Abilene Reporter News, September 22, 1954

Abilene Reporter News

September 22, 1954

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Issue date: Wednesday, September 22, 1954

Pages available: 103

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Publication name: Abilene Reporter News

Location: Abilene, Texas

Pages available: 982,852

Years available: 1917 - 1977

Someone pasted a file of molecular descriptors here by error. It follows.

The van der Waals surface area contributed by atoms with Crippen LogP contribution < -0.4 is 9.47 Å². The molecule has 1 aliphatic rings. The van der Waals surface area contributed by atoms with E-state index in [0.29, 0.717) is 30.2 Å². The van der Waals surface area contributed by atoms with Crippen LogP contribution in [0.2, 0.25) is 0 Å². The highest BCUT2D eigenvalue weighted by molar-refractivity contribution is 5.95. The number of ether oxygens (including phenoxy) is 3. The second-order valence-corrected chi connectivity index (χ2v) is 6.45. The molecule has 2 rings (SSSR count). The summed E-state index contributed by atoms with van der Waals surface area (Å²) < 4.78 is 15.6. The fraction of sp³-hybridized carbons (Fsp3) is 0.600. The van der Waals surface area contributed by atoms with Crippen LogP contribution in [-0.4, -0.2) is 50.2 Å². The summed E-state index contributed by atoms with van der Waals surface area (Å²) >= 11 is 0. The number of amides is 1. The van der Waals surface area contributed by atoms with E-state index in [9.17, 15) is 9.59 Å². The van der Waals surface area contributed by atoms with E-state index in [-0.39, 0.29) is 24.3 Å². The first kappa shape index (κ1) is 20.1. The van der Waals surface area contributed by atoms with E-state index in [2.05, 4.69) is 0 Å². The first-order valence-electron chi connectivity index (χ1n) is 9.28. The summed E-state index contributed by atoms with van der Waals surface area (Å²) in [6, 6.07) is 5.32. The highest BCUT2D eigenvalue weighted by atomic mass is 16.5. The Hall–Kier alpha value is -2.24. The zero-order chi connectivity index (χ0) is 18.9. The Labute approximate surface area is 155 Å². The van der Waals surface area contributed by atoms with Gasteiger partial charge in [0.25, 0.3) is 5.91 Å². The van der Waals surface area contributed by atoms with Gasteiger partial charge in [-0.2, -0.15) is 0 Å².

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Abilene Reporter-News, The (Newspaper) - September 22, 1954, Abilene, Texas FAIR, MILD tfje EVENING FINAL "WITHOUT OR WITH OFFENSE TO FRIENDS OR FOES WE SKETCH YOUR WORLD EXACTLY AS IT VOL. LXXIV, NO. 98 >d Press (AP) ABILENE, TEXAS, WEDNESDAY EVENING, SEPT. 22, PAGES IN TWO SECTIONS PRICE DAIU5 THIS MONTH? McCarthy Session Due For Senate WASHINGTON W-There were indications today that leaders ex- pect to call the Senate into session very by the end of this consider the censure charges against Sen. McCarthy. Mark Trice, secretary of the Sen- ate, was contacting the offices uf all senators to determine where they could be located in the next few days. Trice is the official who would issue any formal call. He would act on instructions from Republi- can Leader Knowland (Calif) and Democratic Leader Lyndon B. Johnson No Wort On Date The Washington Evening Star said Sept. 29 is the "target date" set by the leaders for convening the Senate. It attributed this infor- mation to an "informed source." Trice told a reporter he had had no word as to a possible date but was checking as to where senators could be reached so as to be pre- pared if he was instructed to issue formal call. "We are checking so there would be no time lost if there is a de- cision today or tomorrow, but there is no decision as yet." he said. Trice said he had been in tele- phone wit1! Knotdand. 5-Day Notice Senate leaders have promised a five-day notice to the senators in advance of any session. The six-senator special commit- tee which conducted hearings on the censure charges involving Mc- Carthy, scheduled an afternoon session. Earlier, a key Senate source said he expected the Senate to recon- vene within the next two weks. This source, unwilling to be iden- tified by name, said he understood certain commitments were made before the Senate recessed last month to take up the censure issue ahead of the Nov. 2 Congressional elections, if a special committee assigned to look into charges against McCarthy turned in its re- port around Oct. 1 or earlier. It now seems virtually certain the committee of three Bepubli- cans and three Democrats, headed by Sen. Watkins will complete its report by the end of this week or, at the latest, the first of next week. HAPPY Applegate, Hong Kong correspondent for NBC who was held prisoner for 18 months by Chinese Reds, and his mother embrace at the Spokane, Wash., airport. Her son flew in from the Far East with Donald Dixon, International News Service correspondent, also held prisoner. VENIREMEN QUIZZED Jury Stands at 7 In Gaither Trial City Employe Dies Suddenly E. A. Fillmon, a city employe in the street department, suffered a heart attack on the job Wed- nesday. He died at 11 a.m. in Hendrick Memorial Hospital. Fillmon, 60, had been a resi- dent of Taylor County since 1906. He farmed near Tuscola until he began work for the city two years j ago. He was bora on Oct. 18 1893 in Bastrop County. Fillmon enlisted in the Army at Abilene on Sept. 21. 1917. He was with Company G. Ninth Infantry. Second Division in World War I. He saw service at St. Mehie Hill and the Meuse-Argonne battles, and with the army of occupation. Shortlv after dischargp nt San Antonio" in 1919, he wed Mary Lewell McBee at Mena. Ark. Surviving are his wife; three sons, T. D. Fillmon of Odessa, end Billy end Bobby Fillmon of Abilene; and Mrs. Earl Neble of Abilene: one brother, T. L. Fill- Bion of Leuders: and six grand- children. Arrangements are pendipg at the Kiker-Warren Funeral Home. By GEORGIA NELSON Reporter-News Staff Writer ANSON, Sept. 22 Prosecution and defense attorneys in the mur- der trial of Willa'rd F. (Bill) Gaither questioned 12 veniremen Wednesday morning without ob- taining any more jurors than the seven selected the first two days of the trial. Judge Owen Thomas excused 10 of the veniremen for various causes, three of them because they had conscientious objections to the death penalty which the state has indicated it will ask for Gaither. The state exercised two peremp- tory challenges, making a total of five prospective jurors the state has excused without stating any reason. The state exercised two per- emptory challenges, making a total of five prospective jurors the state has excused without stating any reason. The defense had used eight pre- emptory challenges Monday and Tuesday, but none Wednesday morning. Unless five more jurors are agreed upon by attorneys Wednes- day afternoon, which seemed un- likely, the trial will go into the fourth day before testimony be- gins. 51 Questioned When Judge Thomas recessed court at noon Wednesday. 51 ve- niremen had been called to the courtroom for examinaton. The original venire of 175 men was- cut to 136 by excuses granted by the court before questioning be- gan. Gaither is charged with the pis- tol killing of Abilene Policeman Jimmy Spann at Merkcl last June 17. One venireman was excused Wednesday morning because of conscientious scruples against the death penalty; one because he was opposed to the suspended sentence law. and another because he said he would be prejudiced if the evi- dence Gaither was intoxicated when Spann was killed. About 30 persons were in the spectators seats Wednesday morn, ing, including six members of the defendant's family. Jurors chosen so far: B. L. Perkins, Rt. 2. Merkel. Joe T. Smith, Hawley oil and gas dealer. Bence Magee, Anson farmer. Ray. Carlile, Stamford real estate and insurance man. T. T. Bingham Anson bookkeep- r. W. C. Storey, Stamford employe of the West Texas Utilities Co. The mother of the defendant, three sisters, and a brother are in the IWth District Court Room at Anson. Tuesday afternoon, the court fin- ished its second day of questioning the venire, father said he was ex- tremely tired. Monday was the first day, Gai- ther said, that he had been out of bed all day since his arrest. Official Hits New Charges Against Board AUSTIN, Tex. Life In- surance Commissioner Garland Smith says he "is at a loss as to what company" Atty. Renne Allred Jr. may have in mind when lie says an insolvent firm is oper- ating in Texas. Allred, reopening the Texas in- surance controversy, said yester- day a company found by a com- mission examiner to be insolvent 15 months ago is still operating. AUred, whom the insurance com- mission is trying to oust as attor- ney for its liquidator, said also that he delayed twice last summer a fraud suit against a commission employe. Smith and Casualty Com- missioner J. Byron Saunders, All- red said, tried to dissuade him from bringing the employe into a suit alleging conspiracy to defraud creditors and stockholders of a firm now in receivership. The firm AUred named was the Texas Mutual Insurance Co. of Beaumont, now in receivership. The company received wide pub- licity during the summer's guber- natorial campaign. Smith said Allred was dealing in personalities and politics in making the charges yesterday, but the commissioner added: 'I did ask him not to sue the employe he refers to, but that has some background." "We think the employe was act- ing in good faith and hi accordance with the present law regarding real estate Smith told The Associated Press, "and we think he did not join in any con- spiracy." All three insurance commission- ers. Smith continued, talked to Allred about the grounds on which he wanted to sue. "He didn't con- vince any of us he had enough evidence to bring a successful suit." Smith said he didn't know what company AUred could be talking about that was operating in an insolvent condition. "There may be a couple of com- panies' insolvent that are being ex- he said. "But if they are insolvent, we'll go long ways trying to save the company so the creditors and policyholders won't lose any money." He said he would like for Allred to lay the name of the company he has in mind before the board. It is always a policy to try to save a company found to be in financial difficulty, he said. Affairs of the commission were a major issue in the race between Gov. Allan Shivers and his oppo- nent, Ralph Yarborough during the summer governor's race. Ike Starts Tour Of West Tonight Organization Done, UN Officials Brace 3RD Woman Weeps After Getting Year for Check Swindling Judge Reed Ingalsbe in Taylor County Court Wednesday senten- ced a 22-year-old woman to a year's confinement in county jail for check swindling. Mrs. Homer Daggs, who had given her address as 1853 Oak St., pleaded guilty to giving two worthless checks, each for The court gave a year sentence in each instance, the terms to run concurrently. The judge said that this was the third time that Mrs. Daggs had appeared before him for check swindling. She had been convicted on one of them. Pre- viously, acording to Judge Ingals- be, she had been charged by com- plaint with forgery but the charge was not pressed when she alleged- ly paid off the amount involved. For (lie first conviction she served Alabama Solons Urge Move To Abolish Public Schools 30 days. She is now wanted in hree other counties of Texas for check-swindling, Judge Ingalsbe said. The pleas of guilty Wednesday were to worthless checks given on the FiM National Bank; one on May 25 tn Fabric Mart for in return for which she-got in merchandise and SS.80 in change. The other was for given Aug. 31 to Parkway grocery, on which she received in groceries and S1.51 in money. 'Is there any possibility of your learning your lesson and quilting check Ingalsbe asked the woman. "I can't make a promise like that. I don't know whether I can or not." she replied.. Judge Ingalsbe told her: "I hate to put a woman in jai! for a year but you don't leave me any choice in the matter." Mrs. Daggs wept. As she left the court room in custody of an officer she remarked: "Judge, I know I deserve it" (the MONTGOMERY. Ala. bold new plan to abolish Alabama's compulsory public school system let the parents say whether they want segregated classrooms has been recommended by a legis- lative committee and a group of lawyers. It would open the way for state- subsidized private schools and strike from the state Constitution the historic mandate that separate schools must be provided for white and Negro students. The proposed constttutlonBl amendment is one of eight changes in Alabama's organic law suggest- ed by a special legislative com- mittee and a segregation commit- tee of the Alabama Bar Associa- tion as a way of getting around the Supreme Court decision out- lawing separate schools. Sen. Albert Boutwcll of Birming- ham, chairman of the Senate- House Committee, announced two weeks ego that a plan had been forwarded to flov. Gordon Persons. The were withheld however until a source close to the com- mittee disclosed them today. The program is aimed at re- moving all reference to public schools in the Constitution and re- writing Section 256 which specifi- cally provides for a public school system with separate schools for the white and Negro races. Two of the proposed amend- ments also would authorize the Legislature to make school offi- cials and employes "judicial of- ficers" to protect them against law- suit, and require the state to de- fend them against court action Another would take out the ref- erence to public schools in con- stitutional provisions governing tax money for education. A proposed amendment to Sec- tion 256 would give the Legislature wide latitude In establishing non- state operated schools and arrang- ing for "the grant or loan of pub- lic funds and the ieasc. sale or donation of real or personal proper- ly to or for the benefit of cltliens of the state for educational pur- poses." Instead of mandatory public schools, the amendment says "it is the policy of 'he State of Ala- bama to foster and promote the education of its citizens in a man- ner and extent consistent with its available resources, and the will- ingness and ability of the individ- ual student." But, ii adds, "nothing in the Constitution shall be construed as creating or recognizing any right to education or training at public expenses, nor as limiting the au- thority and duty of the 'igislature to require o'r impose conditions or procedures deemed necessary to the preservation of peRce and order." And to avoid "confusion and dis- order antl to promote effective and economical planning lor edu- it would give the right of free choice to parents and guard) ans who want their children to "attend schools provided for their own subject to whatever re- strictions the Legislature provides Rains Hit Gulf, But Nol Dry Land By THE ASSOCIATED PRESS Thundershowers churned the wa ters of the Gulf of-Mexico Wednes last day of at dawn drought-seared Texas was getting not ajlrop of rain. The Weather Bureau reported clear skies all over the state ex cept along the coast where it wa: partly cloudy. Houston, Palhcict, Corpus Chris ti and Brownsvi'le joined in report ing thundershowers and flashin lightning to the south in the Gul There was H little more tha a hint of fall h the air, too. Mos temperatures were in the 50's, bu they ranged from n chilly 51 a Childress to 79 at Corpus Christ Dalhart reported 52 at dawn an Dallas had a M, Thursday the firs day of fall-will be a little warmer the Weather Bureau uM. UNITED NATIONS. N.Y. IB The U.N. General Assembly quick- ly organized for its ninth session today and prepared to plunge into its general debate on the world situation. Secretary of State Dulles formal- ly requested the floor for the open- ing round tomorrow when he will range over the whole field of in- ternational problems. It was understood, however, he ould deal at length with Presi- ent Eisenhower's proposal for an tomic pool for peaceful purposes: Soviet Deputy Foreign Minister .ndrei Y. Vishinsky has not yet when he will deliver Kus- a's policy declaration. The delegates of the 60 member ations spent this morning electing hairmen of the Assembly's seven ommittees and choosing seven ice presidents. Those elected ommittee chairmen are: Urrutia of 'olombia. Special Thors of celand. Douglas Copland, Australia. Nosek, Czechoslo- akia. Asha, Syria. Budgetary and 'ote Sarasin, Thailand. Garcia Amador Cuba. The seven vice presidents are the leads of the delegations of the United States, Hussia, Britain, France, China, Burma and Ecua- dor: The committee chairmen and the presidents, together with the Assembly president, Dr. Eelco N. Van Kleffens of the Netherlands, make up the Assembly's steering committee. Yesterday's opening meeting was devoted to the election of Van Kief- ens and to debate on the proposed eating of Red China. The Assem- ily disposed of this issue by de- iding to shelve it for the remand- i of this year. The resolution putting off, action in Russia's proposal to seat Red China was proposed yesterday by the United States. The Assembly -dopted it 43-11. It was the third traight year the Assembly has aken such action. Hopes for Peace Mrs. Vijaya Lakshmi Pandit of hdia, as outgoing Assembly presi- dent, called yesterday's session to order. She noted the end- of the hdochina war and said she hoped the ninth Assembly too would "pro- mote the cause of peace." Deputy Soviet Foreign Minister Andrei Y. Vishinsky then intro- duced a reso'ution to have the As- sembly say it "considers it neces- sary that the representative of the Chinese People's Republic, ap- pointed by the Central People's Government, should take the right- ful seat of China in the Genera! Assembly and in other organs of the United Nations." Vishinsky held that the U.N. would be hampered otherwise, and that the Peiping government had shown itself to be peace-loving at the Geneva conference and in Pre- mier Chou En-lai's June talks with India and Burma. The Soviet diplo- mat called it intolerable that the "Kuomintang group." as he termed Chiang Kai-shek's repre- sentatives, held China's place in the U.N. Lodge Replies Henry Cabot Lodge Jr., US. permanent representative to the U.N., replied while Secretary of State Dulles listened. Lodge moved that the Assembly decide not to consider at this 1954 session "any proposals to exclude representatives of the govern- ment of-the Republic of China or to seat representatives of the Cen- tral People's Government." Then the American moved that the Assembly vote on his proposal before Vishinsky's, a motion ap- iroved 45-7. Britain, which recognizes Pei- ping, supported the U.S. bid to shelve the issue. In secret balloting for U.N. pres- ident Van Kleffens received 45 votes to 3 for Prince Wan Wai'.- hayakon of Thailand. There were 12 abstentions. Both Van Kleffens and Price Wan had campaigned for the office but the Thai foreign minister withdrew from the con- test Monday. Talks Reviewed Outside the Assembly hall, the U.S. delegation made public a State Department review of the inconclusive U.N. disarmament talks hi London last May and June. WHOOOOEEEE Mrs. Ralph Bledsoe, a petite Memphis grand- mother, loosened her lungs in preparation for the Mid-South's hog railing contest in Memphis, Tenn. Veteran callers were shock- ed when she entered the contest. She's plans to sing at a tea during the celebration. LAST DAY Time Runs Outon Summer; Equinox Occurs Tomorrow By WARREN BURKETT Summer has less than 24 hours to get out of town. If you're astir at a.m. Thursday you'll be there when it happens. Chances are you'll notice nothing. Bui at this time the Earth's axis (an imaginary line running through the North and South Poles) will exactly parallel the axis of the Sun. For a little while, the days and the nights will be of equal length. That is about the only effect of the new "equinox." Days will gradually shorten until Dec. 22, when the North Pole will tilt over THE WEATHER Court tc Hear Segregation Talks Dec. 6 WASHINGTON Supreme Court announced today that it will iear further arguments Dec. 6 on how to carry out its decision against racial segregation in pub- tic schools. The arguments could extend sev- eral days. There will be an allowance of 10 hours for argu- ments from South Carolina, Vir- ginia, Kansas, Delaware and the District of in- volved in the cases which brought the court's antisegregation deci- sion last May the replies to those arguments. In addition, the Justice Depart- ment also may present one hour of argument, and seven states which were not directly involved in the May decision have notified the court they wish to appear as "friends of the court." These states, which will file briefs and possibly take part in the oral arguments, are North Carolina. Arkansas. Texas, Florida Maryland. Tennessee and Okla- homa. If attorneys general of these states wish to argue, they will be allowed one hour each. Harold Wil'ey. clerk, announced the court's action and said the justices had agreed that briefs may be filed by Nov. 15. Willey said that the week of Dec. 6 was the earliest available date for the arguments. The arsument schedules for October and Novem- ber had previously been filled. l'.S. DEPARTMENT OF COMMF.SCE KEATHEH ABII.F.XK AND V1C1MTY -Clear wivh mild temperatures UiKh today 85 desreos: low tonight W desrees; and afternoon. tonight and Thursday: warme T1WEST> TEXAS Fair this afternoon, tonifht and warmer Thursday EAST TEXAS Fair this nicnt and Thursday; warmer Tnursiwy. SOITH CENTRAL TEXAS CU-ar to partly cloudy with scattered thundcrshow- TEMrEKATVUES ,.30 HaramirV at a Relatlv. huinMlty NOT lemperjIurM torN ,M M away from the sun, bringing 24- lour nights there. Changing of the Earth to the equinox Thursday will open spring in the Southern Hemisphere coun- as Australia and Ar- gentina. If you are a fan of astrology, Thursday will open the reign of Libra, represented in the Signs of the Zodiac by a pair of scales. Culturally, it may be represented ay the thousands of football teams who get down to some serious mil shelling on a 100-yard balance of green grass. Autumn is the time of. harvest. Today's farmer probably will eel ebrate it by asking his wife: "Wonder who we can get to pick cotton for Sl.OO a hundred? Her answer might be: "Are you dream ing Then he'll probably resign him self to paying in the neighborhooi of Some schools, such as Lawn in south Taylor County, wil be planning their annual "cotton vacation." This is a week out o school to let the students help gather the crop and make somi spending money. In the Abilene area, folks wi! be feeling another day of mil temperatures. A cool front which blew in Monday night is still hang ing around. Tuesday, 83 degrees was thi high temperature, and the low Wednesday morning was 54 de- grees. This was the lowest read ing at Muncipal Airport since Jum 4, when Abilene had 87 and 52 degree weather. Thursday is no expected to be any hotter than 90 degrees. Skies should be clear, the weath erman says. To Our Customers... If you miss your Reporter-News or, if it arrives late in the mornings please dial 4-7271 and report it. We will consider it a favor'. The Circulation Department Open A.M. Close P.M. President's First Stop In Montana By MARVIN L. ARROWSMITH DENVER 131 President Eisen- hower, advised the Republicans ace "a hard fight" to maintain control of Congress, starts a speak- ing tour of the far west tonight vith the campaign pace quicken- ing. But presidential aides- said pri- vately they doubted the word GOP National Chairman Leonard Hall jrought to the summer White House about a tough fight ahead would alter Eisenhower's tactics. Hall himself indicated after a SB- minute conference with the Presi- dent yesterday that the Chief Ex- ecutive plans to continue the re- strained sort of campaigning be has been doing. The pattern so far has been a lot of handshaking with Republican candidates wherever he goes btt no public plugs for them as indi- viduals. And no brickbats tossed in the direction of the Democrats. Criticism and countercriticisnijttf the opposition is being left to other Republican leaders. For example, Hall told a news conference here yesterday that former President Truman helps the GOP cause ev- ery time he comments in the con- gressional election campaign. Eisenhower arranged to leave Denver at p.m. (MST) on a :hree day flying tour which will :ake him into Montana, Washing- ton, Oregon and California. There are three important Senate races in those'states and all the Rouse seats ofihe area are on the block in November.. The President's first stop is Mis- soula, Mont, where he will make an informal address to an airport audience about 6 pjn. The.President win fly on to Wal- la Walla, Wash., to spend the night. Tomorrow morning he mil dedi- cate 286 million dollar McNary Dam on the Washington-Oregon border and make a major address dealing with administration policy on rmblic power. Tomorrow evening the President will make another major address- openly Los Angeles. The far west tour will be con- cluded Friday morning with an off-the-cuff speech at the annual' convention of the American Feder- ation of Labor, which has been lighting into the administration at its Los Angeles meeting. WHAT'S NEWS ON INSIDE PAGES TWO KILLID Two fliers are dead because of an airport traf- fic jam. Page 3-A. DEFEAT drift of people away from forms brought Republicans defeat in Maine. Page 7-A. SUITTING and Har- riet won't be on the .radio any more because of a couple of bays Page 11-A. tourist Ts fair game out of his home territory. Page 4-B. DENIES POLITICS Agriculture Secretary Benson points to the deep South on a drought disaster area row as he tells a news conference he can not be charged witfc playing politics with the drought situation because lid to being given largely in traditional Democratic areas. ;